October 31 2008
Big Labor Versus Workplace Democracy
True workplace democracy, in which workers vote about whether to join a union, is at risk. Karen Mayhew, who works for Kaiser Permanente in Portland, found herself stuck in a union against her will. The Service Employees International Union didn't win an election. All it had to do was browbeat enough employees to publicly sign a union card.
Federal law requires a government-monitored election before any company can be forced to recognize a union, but Kaiser decided to accept the signed cards. Mayhew complained to the National Labor Relations Board (NLRB) and won a settlement requiring a secret-ballot election before Kaiser would recognize any union. Unfortunately, Democrats are pushing the misnamed Employee Free Choice Act, which would make union elections a thing of the past. Kaiser's approach would become federal law, with mandatory recognition if a union collected cards from a majority of workers. No employee in America would be guaranteed a vote on joining a union.
Organized labor is frustrated. The proportion of workers who belong to unions peaked in the 1950s. Today just 12 percent of the American workforce is unionized. Only among government employees are unions growing.
Organized labor has been losing its hold over workers because the economy is evolving. Workers increasingly recognize that cooperation rather than confrontation between employers and employees is necessary to increase productivity and flexibility. High-cost, antiquated work rules damaged America's manufacturing industries. A new approach is necessary to succeed in today's global economy.
Unfortunately, "change" is not a concept that labor organizers believe in. The results have been clear as employees increasingly reject calls for unionization. If unions collect signed cards from 30 percent of workers, a secret-ballot election must be held. But Big Labor typically loses if it only collects the minimum number of cards, so union operatives rarely call for an election unless they get far more than a majority of cards. Even then, they lose nearly half of the votes.
The problem is the message. Unions try to redistribute a shrinking economic pie rather than expand the pie. That wasn't a good approach in the old industrial economy. It's an awful strategy in today's global economy.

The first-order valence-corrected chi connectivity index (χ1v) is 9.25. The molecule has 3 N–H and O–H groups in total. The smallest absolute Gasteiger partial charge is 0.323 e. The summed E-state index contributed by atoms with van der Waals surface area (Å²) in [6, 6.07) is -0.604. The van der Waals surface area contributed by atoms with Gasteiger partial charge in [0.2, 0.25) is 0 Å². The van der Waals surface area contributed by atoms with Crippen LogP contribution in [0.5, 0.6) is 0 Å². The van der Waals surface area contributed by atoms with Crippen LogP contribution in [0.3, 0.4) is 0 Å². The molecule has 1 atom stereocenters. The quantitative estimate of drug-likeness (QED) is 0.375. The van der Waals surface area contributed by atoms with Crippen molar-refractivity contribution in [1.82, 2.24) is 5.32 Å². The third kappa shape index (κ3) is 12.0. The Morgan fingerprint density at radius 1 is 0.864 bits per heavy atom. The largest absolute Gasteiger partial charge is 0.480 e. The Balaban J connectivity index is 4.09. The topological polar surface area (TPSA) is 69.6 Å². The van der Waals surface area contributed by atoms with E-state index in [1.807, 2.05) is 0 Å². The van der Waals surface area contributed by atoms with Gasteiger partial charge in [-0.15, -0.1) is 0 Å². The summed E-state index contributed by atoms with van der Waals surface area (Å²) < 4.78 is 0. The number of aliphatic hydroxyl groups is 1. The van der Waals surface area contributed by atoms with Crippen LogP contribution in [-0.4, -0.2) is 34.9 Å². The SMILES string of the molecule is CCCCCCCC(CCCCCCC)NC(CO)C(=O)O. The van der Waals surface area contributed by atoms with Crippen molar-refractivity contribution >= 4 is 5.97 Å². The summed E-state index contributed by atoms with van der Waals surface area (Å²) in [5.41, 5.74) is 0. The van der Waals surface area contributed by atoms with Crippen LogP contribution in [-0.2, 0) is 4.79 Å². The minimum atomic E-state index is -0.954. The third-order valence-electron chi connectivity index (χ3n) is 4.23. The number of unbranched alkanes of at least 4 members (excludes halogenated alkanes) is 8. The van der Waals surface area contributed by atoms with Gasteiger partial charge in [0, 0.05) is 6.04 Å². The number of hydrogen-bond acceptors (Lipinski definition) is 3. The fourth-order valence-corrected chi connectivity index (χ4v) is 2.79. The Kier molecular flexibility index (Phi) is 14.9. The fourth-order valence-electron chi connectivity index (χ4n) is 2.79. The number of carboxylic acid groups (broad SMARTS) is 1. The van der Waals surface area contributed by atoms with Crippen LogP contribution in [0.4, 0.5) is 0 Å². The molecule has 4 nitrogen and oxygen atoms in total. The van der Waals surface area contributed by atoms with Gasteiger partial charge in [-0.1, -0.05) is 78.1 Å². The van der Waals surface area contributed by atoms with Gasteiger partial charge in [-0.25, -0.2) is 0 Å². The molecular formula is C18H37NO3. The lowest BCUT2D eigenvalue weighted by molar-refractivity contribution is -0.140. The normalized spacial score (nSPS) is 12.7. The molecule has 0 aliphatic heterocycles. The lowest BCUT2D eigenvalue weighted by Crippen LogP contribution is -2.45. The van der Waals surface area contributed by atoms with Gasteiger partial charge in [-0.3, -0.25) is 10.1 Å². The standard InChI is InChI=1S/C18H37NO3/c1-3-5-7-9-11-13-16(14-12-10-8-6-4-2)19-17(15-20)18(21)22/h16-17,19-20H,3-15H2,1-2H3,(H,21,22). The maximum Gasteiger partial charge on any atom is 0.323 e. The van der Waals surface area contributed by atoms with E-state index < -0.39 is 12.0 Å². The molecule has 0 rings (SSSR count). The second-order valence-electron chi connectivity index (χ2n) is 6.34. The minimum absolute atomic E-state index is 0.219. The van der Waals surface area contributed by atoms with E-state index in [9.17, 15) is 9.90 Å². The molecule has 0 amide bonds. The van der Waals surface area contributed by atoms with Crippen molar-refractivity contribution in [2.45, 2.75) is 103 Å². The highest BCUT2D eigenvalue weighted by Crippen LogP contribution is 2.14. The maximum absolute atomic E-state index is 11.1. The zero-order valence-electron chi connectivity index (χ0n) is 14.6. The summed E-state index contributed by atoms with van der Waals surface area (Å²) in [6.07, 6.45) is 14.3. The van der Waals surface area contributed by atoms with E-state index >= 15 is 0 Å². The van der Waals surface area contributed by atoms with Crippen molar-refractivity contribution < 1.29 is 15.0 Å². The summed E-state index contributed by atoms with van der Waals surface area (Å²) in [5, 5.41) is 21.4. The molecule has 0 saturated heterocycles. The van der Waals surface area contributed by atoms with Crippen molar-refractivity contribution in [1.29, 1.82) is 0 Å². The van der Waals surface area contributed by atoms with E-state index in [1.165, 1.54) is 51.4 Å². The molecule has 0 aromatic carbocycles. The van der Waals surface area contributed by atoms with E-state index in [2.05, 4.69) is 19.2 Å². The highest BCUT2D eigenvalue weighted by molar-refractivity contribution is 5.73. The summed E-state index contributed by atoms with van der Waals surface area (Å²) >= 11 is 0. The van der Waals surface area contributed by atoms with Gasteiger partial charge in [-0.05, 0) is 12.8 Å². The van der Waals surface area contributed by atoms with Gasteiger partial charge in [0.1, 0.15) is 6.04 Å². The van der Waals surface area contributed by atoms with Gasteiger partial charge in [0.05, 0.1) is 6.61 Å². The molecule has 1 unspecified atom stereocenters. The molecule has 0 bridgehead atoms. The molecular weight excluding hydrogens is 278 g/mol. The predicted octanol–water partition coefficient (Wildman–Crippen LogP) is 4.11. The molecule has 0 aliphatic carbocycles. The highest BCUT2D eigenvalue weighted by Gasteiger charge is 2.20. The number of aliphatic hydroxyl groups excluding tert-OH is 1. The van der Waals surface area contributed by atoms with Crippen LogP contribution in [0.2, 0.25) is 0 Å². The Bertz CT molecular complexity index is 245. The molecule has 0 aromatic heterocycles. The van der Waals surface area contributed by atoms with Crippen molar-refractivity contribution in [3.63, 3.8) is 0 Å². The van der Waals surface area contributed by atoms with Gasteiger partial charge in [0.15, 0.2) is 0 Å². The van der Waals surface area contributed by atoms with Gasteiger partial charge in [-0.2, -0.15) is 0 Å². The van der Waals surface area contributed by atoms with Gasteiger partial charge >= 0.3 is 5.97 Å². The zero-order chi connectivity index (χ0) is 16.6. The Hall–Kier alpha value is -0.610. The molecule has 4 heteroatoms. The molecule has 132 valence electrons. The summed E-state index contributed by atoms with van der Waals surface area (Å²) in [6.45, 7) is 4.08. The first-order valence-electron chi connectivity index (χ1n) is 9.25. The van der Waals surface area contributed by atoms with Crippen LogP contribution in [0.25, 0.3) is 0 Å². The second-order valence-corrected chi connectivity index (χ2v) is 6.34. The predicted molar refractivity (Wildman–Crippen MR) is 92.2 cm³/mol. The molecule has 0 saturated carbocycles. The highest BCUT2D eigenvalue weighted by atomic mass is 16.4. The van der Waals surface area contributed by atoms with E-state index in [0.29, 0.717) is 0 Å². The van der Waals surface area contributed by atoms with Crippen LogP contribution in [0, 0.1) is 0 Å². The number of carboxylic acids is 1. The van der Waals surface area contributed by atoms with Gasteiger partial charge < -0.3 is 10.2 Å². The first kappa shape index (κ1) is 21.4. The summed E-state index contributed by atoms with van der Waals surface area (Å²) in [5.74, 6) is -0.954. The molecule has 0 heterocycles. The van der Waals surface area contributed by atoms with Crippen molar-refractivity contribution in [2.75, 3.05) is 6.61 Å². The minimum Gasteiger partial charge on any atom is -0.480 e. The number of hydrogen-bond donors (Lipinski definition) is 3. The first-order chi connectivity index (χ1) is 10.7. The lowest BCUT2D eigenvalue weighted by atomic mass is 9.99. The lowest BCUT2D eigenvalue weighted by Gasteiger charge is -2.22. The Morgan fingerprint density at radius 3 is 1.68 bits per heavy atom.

But union officials have a different diagnosis. The problem is elections.
In the view of labor organizers, secret ballots are unfair. Companies can make the case against the union. Employees are protected from intimidation. Workers have free choice. Too many times they vote the "wrong" way.
The obvious answer is to stop employees from voting. Bruce Raynor of the union UNITE HERE said simply: "There's no need to subject the workers to an election." Providing intellectual cover for this Soviet-style approach was the Nation magazine: "Simple recognition when a majority of workers sign cards is a more democratic process" than holding an election. Black is white. Voting is undemocratic.
The solution to labor is called "card check." If unions can convince a majority of workers to sign up, the union wins. No vote is necessary.
Labor claims that companies intimidate outspoken labor activists, but the NLRB finds few cases of retaliatory firings. Real intimidation comes from union activists, who routinely pressure workers to sign up. Organizers often deceive employees as well, saying that the cards are only requests for information.
Worker complaints are legion. Female employees appear to be particular targets for intimidation. For instance in a case against the Hotel Employees and Restaurant Employees Union, housekeeper Faith Jetter filed a court declaration detailing union harassment: calls to her home, pressure to sign the card, and of organizers seeking personal information on her and misleading other employees on the meaning of signing. She explained: "If this union was going to come into the workplace, I would absolutely want to have a secret ballot election so that me [sic] and my fellow employees could vote our consciences in private, without being pressured by the union representative. I would also want to hear all sides of the story, not just the union's side."
But that's not what labor organizers want. Mark Mix of the National Right to Work Committee warns that "Without even the limited protections of secret ballot elections, card-check allows aggressive unions to acquire monopoly bargaining privileges in an environment that makes it nearly impossible for employees to say ‘no' to unionization."
Workers have a right to join a union. But they also have a right not to join. The best way to determine what workers want is to let them vote. Congress should reject the so-called Employee Free Choice Act, which is an attack on workers' basic right to choose.